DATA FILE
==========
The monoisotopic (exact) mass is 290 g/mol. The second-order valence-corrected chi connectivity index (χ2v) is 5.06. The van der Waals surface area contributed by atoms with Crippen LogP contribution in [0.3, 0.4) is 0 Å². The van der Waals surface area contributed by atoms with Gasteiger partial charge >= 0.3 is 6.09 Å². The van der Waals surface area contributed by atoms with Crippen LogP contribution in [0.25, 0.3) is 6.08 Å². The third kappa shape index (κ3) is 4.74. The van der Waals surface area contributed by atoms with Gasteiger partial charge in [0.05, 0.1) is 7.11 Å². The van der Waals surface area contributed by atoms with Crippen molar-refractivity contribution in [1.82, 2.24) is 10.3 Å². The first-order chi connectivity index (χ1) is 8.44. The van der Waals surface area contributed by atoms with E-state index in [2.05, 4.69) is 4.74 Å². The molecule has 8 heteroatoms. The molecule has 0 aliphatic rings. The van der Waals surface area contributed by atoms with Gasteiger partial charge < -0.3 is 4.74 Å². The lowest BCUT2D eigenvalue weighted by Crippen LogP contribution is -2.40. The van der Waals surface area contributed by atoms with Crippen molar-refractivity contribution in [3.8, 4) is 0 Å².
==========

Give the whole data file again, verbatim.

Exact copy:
The monoisotopic (exact) mass is 290 g/mol. The second-order valence-corrected chi connectivity index (χ2v) is 5.06. The van der Waals surface area contributed by atoms with Crippen LogP contribution in [0.3, 0.4) is 0 Å². The van der Waals surface area contributed by atoms with Gasteiger partial charge >= 0.3 is 6.09 Å². The van der Waals surface area contributed by atoms with Crippen LogP contribution in [0.25, 0.3) is 6.08 Å². The third kappa shape index (κ3) is 4.74. The van der Waals surface area contributed by atoms with Gasteiger partial charge in [0.05, 0.1) is 7.11 Å². The van der Waals surface area contributed by atoms with Crippen molar-refractivity contribution in [1.82, 2.24) is 10.3 Å². The first-order chi connectivity index (χ1) is 8.44. The van der Waals surface area contributed by atoms with E-state index in [2.05, 4.69) is 4.74 Å². The molecule has 8 heteroatoms. The molecule has 0 aliphatic rings. The van der Waals surface area contributed by atoms with Gasteiger partial charge < -0.3 is 4.74 Å². The lowest BCUT2D eigenvalue weighted by Crippen LogP contribution is -2.40. The van der Waals surface area contributed by atoms with Crippen molar-refractivity contribution in [3.8, 4) is 0 Å².